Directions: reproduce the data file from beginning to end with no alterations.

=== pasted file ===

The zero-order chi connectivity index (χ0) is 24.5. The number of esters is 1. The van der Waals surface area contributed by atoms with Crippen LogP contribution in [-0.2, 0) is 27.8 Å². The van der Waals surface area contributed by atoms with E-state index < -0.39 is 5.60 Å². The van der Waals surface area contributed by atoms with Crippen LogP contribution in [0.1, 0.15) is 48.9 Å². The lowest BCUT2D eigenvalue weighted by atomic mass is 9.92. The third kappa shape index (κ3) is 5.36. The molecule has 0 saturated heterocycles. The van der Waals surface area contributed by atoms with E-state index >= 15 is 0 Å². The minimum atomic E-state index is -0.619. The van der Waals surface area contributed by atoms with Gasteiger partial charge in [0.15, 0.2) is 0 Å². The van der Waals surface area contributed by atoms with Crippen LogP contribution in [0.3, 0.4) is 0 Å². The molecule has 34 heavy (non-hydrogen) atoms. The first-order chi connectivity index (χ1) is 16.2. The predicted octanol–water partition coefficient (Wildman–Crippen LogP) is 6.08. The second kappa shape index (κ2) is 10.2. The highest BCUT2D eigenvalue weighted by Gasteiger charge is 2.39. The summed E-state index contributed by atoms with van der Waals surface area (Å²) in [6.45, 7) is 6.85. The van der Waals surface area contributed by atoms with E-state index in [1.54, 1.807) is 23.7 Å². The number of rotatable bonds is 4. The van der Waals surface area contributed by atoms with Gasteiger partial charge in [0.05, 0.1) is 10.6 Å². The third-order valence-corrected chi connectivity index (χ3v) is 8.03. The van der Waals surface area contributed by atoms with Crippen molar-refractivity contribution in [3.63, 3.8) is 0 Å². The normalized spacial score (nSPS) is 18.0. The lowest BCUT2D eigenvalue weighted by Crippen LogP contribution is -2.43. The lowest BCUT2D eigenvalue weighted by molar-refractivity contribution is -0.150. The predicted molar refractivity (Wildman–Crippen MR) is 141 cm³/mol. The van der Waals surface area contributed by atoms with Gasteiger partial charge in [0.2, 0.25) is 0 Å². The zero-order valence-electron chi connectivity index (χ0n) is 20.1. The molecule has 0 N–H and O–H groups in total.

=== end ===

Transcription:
The zero-order chi connectivity index (χ0) is 24.5. The number of esters is 1. The van der Waals surface area contributed by atoms with Crippen LogP contribution in [-0.2, 0) is 27.8 Å². The van der Waals surface area contributed by atoms with E-state index < -0.39 is 5.60 Å². The van der Waals surface area contributed by atoms with Crippen LogP contribution in [0.1, 0.15) is 48.9 Å². The lowest BCUT2D eigenvalue weighted by atomic mass is 9.92. The third kappa shape index (κ3) is 5.36. The molecule has 0 saturated heterocycles. The van der Waals surface area contributed by atoms with E-state index >= 15 is 0 Å². The minimum atomic E-state index is -0.619. The van der Waals surface area contributed by atoms with Gasteiger partial charge in [0.15, 0.2) is 0 Å². The van der Waals surface area contributed by atoms with Crippen LogP contribution in [0.3, 0.4) is 0 Å². The molecule has 34 heavy (non-hydrogen) atoms. The first-order chi connectivity index (χ1) is 16.2. The predicted octanol–water partition coefficient (Wildman–Crippen LogP) is 6.08. The second kappa shape index (κ2) is 10.2. The highest BCUT2D eigenvalue weighted by Gasteiger charge is 2.39. The summed E-state index contributed by atoms with van der Waals surface area (Å²) in [6.45, 7) is 6.85. The van der Waals surface area contributed by atoms with E-state index in [1.54, 1.807) is 23.7 Å². The number of rotatable bonds is 4. The van der Waals surface area contributed by atoms with Gasteiger partial charge in [0.05, 0.1) is 10.6 Å². The third-order valence-corrected chi connectivity index (χ3v) is 8.03. The van der Waals surface area contributed by atoms with Crippen molar-refractivity contribution in [3.63, 3.8) is 0 Å². The normalized spacial score (nSPS) is 18.0. The lowest BCUT2D eigenvalue weighted by Crippen LogP contribution is -2.43. The lowest BCUT2D eigenvalue weighted by molar-refractivity contribution is -0.150. The predicted molar refractivity (Wildman–Crippen MR) is 141 cm³/mol. The van der Waals surface area contributed by atoms with Gasteiger partial charge in [0.2, 0.25) is 0 Å². The zero-order valence-electron chi connectivity index (χ0n) is 20.1. The molecule has 0 N–H and O–H groups in total.